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Anthony Bourdain's Les Halles Cookbook

(article, Christina Eng)

As the executive chef at Manhattan's Brasserie Les Halles since 1998, Anthony Bourdain heads a staff that puts out consistently good fare. The restaurant, owned by José de Meirelles and Philippe Lajaunie, is “as authentic as any place can be outside of France,” Bourdain says. 

In Anthony Bourdain’s Les Halles Cookbook, he shares both behind-the-scenes details of restaurant life and scaled-down recipes (finessed by Laurie Woolever to manageable proportions) amenable to home cooking. 

Bourdain is not exactly the kind of guy we'd bring home to our parents. He smokes like a chimney and cusses like the best (or worst) of them. He is cynical and sarcastic. Years ago, he summed up then-fellow Food Network celebrity Jamie Oliver with a wicked take: “Naked Chef  — two words, both lies.” 

He is the kind of guy, though, whom we’d want to cook for our parents. With decades of professional experience, he'd no doubt feed them well. 

The voice and attitude, abrasive and intimidating, that pervade Bourdain’s previous titles (including [%bookLink code=0060934913 "Kitchen Confidential"], the bestselling memoir that made him a literary rock star, and more recently [%bookLink code=1596913606 "The Nasty Bits"]) lace this cookbook, too. 

He compares it to a field manual for kitchen recruits. “If, from time to time, I refer to you as a ‘useless screwhead,’” he says by way of introduction, “I will expect you to understand — and to not take it personally. If you hang in there, do good work, show a little love and respect for the food, I’ll probably buy you a beer later at the bar.

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“So listen up. You will not do too many things at once. You will not lose your head. You will not run your area of operations (i.e. your kitchen) into a chaotic train wreck . . . Don’t let the French \[names\] fool you. Ever . . . What is your major malfunction, dipshit? This stuff is EASY!” The spiel borders occasionally on camp. Think drill sergeant on a tear.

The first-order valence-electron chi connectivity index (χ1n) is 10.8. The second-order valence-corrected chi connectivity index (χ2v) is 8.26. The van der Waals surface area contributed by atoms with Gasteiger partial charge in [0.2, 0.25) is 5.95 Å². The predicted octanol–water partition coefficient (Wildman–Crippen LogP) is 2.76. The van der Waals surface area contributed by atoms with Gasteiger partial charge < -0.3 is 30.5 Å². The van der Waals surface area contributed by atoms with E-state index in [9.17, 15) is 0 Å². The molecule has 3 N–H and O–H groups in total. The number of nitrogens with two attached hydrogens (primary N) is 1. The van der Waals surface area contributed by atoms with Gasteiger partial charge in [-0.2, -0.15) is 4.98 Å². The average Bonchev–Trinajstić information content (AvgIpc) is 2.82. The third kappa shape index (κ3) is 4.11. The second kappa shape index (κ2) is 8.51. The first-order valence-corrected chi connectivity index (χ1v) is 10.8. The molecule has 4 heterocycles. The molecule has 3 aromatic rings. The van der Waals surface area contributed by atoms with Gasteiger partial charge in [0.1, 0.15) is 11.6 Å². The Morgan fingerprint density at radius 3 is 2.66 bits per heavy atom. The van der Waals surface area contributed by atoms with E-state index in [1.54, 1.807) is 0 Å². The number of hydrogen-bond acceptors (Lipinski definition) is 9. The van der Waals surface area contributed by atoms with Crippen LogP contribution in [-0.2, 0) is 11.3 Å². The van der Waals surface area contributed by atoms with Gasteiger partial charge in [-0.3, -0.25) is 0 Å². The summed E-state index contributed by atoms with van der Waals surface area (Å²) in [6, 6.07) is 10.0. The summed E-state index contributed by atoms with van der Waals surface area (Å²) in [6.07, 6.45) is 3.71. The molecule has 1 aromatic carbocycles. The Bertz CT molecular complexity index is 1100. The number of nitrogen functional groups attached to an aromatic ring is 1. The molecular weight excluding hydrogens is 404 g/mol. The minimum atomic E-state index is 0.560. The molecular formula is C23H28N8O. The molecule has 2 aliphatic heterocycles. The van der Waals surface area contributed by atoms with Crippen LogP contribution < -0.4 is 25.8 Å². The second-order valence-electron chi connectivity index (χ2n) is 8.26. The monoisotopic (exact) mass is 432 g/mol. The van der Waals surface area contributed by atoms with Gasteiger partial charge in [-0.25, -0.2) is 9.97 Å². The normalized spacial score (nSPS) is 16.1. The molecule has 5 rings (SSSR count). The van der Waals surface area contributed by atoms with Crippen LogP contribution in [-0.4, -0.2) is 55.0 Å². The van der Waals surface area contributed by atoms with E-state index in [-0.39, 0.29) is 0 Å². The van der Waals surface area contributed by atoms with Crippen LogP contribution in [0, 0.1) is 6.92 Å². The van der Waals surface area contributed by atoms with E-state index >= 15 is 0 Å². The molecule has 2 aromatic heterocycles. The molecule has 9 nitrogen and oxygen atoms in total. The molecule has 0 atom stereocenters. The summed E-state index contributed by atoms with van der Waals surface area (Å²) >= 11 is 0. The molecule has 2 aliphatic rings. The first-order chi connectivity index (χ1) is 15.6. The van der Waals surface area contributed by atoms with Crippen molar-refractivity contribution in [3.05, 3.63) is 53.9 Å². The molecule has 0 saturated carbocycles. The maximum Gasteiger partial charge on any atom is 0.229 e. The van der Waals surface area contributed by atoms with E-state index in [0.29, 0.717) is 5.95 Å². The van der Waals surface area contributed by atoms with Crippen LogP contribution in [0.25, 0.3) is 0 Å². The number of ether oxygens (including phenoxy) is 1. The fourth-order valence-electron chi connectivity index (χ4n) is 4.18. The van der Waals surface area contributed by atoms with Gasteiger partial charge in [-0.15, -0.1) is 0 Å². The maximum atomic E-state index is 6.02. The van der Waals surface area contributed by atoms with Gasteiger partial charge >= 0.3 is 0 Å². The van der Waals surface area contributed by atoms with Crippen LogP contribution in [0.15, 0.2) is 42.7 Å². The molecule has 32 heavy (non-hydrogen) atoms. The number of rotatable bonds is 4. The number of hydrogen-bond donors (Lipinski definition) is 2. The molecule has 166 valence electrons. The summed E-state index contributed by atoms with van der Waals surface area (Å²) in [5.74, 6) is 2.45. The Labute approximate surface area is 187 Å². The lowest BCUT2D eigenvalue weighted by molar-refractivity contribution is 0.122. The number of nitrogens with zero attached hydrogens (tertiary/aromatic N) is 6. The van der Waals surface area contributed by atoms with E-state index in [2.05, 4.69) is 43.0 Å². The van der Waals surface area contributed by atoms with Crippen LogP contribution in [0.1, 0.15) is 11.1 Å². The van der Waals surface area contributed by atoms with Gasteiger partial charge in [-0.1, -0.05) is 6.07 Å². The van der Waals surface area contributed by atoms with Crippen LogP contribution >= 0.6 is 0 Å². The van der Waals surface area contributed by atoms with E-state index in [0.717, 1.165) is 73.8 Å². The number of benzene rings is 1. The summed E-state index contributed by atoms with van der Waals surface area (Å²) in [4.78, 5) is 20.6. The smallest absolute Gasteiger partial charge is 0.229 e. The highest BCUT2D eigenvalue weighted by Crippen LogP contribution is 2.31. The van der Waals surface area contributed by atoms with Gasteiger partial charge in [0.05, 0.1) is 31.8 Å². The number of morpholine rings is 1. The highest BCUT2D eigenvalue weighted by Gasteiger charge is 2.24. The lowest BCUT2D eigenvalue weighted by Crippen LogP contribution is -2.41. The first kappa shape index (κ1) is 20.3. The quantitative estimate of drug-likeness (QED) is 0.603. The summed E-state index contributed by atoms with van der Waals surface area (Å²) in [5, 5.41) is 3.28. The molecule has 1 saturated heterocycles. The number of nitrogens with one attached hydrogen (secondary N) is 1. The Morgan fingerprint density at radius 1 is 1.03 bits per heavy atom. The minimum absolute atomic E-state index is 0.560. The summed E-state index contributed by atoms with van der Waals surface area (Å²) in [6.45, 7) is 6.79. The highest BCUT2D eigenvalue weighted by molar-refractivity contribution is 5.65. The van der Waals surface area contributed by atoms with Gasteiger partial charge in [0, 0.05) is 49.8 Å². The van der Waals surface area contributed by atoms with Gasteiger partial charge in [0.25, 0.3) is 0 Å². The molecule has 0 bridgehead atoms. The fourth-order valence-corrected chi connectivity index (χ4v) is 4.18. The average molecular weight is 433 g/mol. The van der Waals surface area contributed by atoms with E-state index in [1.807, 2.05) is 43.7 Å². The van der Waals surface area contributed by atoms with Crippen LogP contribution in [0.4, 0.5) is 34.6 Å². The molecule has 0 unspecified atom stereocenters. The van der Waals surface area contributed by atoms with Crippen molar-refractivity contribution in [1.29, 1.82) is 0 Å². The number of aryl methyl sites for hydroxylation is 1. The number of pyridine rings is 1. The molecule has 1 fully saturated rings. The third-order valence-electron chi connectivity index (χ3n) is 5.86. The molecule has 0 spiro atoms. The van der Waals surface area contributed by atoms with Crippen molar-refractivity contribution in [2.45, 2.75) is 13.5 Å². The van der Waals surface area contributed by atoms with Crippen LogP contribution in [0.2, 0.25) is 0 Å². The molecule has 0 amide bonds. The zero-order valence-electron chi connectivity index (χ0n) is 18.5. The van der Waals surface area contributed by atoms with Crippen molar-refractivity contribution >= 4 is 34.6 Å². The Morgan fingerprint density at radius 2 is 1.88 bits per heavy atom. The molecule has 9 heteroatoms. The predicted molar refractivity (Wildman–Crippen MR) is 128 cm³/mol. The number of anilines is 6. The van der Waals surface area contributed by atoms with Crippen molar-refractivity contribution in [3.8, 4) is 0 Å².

In chapters on soups, appetizers, beef, lamb, poultry, and other topics, Bourdain provides instructions for bistro favorites. Recipes for Soupe au Pistou, for example, a vegetable soup similar to minestrone (pistou is similar to pesto), and Onion Soup Les Halles, topped with generous mounds of melted Gruyère cheese, sit alongside those for smooth, creamy Vichyssoise and Lobster Bisque.

Recipes for Pâté de Campagne (made with pork liver and pork fat) and Boeuf Bourguignon (beef simmered in red wine) appear, as do instructions for Pot-au-Feu (meats simmered in a full, flavorful broth) and Coq au Vin (chicken marinated and cooked in red wine). Bourdain wraps things up with more classics, including Clafoutis, a flan of fresh fruit baked in a batter of sugar, eggs, and flour.

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More seemingly daunting dishes include Onglet Gascon (hanger steaks with beef bone marrow); Gigot de Sept Heures (seven-hour leg of lamb); and Chartreuse of Quail (quail, foie gras, and cabbage). All rely on traditional ingredients and techniques. All sell themselves on taste and comfort. 

It’s true that, unlike his food, Bourdain is not wistfully polite or cheerfully nurturing; he would probably rather slap our hands than hold them. For kindness and gentleness, we could perhaps do better with the more fatherly Jacques Pépin.

It’s also true that Bourdain’s cookbook is not necessarily comprehensive; at roughly 300 pages, it’s only half the size of Julia Child’s beloved Mastering the Art of French Cooking. 

For those of us, however, who remain impressed by Bourdain’s undeniable charisma and brutal honesty, this cookbook gives us a chance to prepare classic dishes more familiar to him than the backs of his well-scarred hands.

p(bio). [christina_eng@hotmail.com "Christina Eng"] is a writer in Oakland, California.


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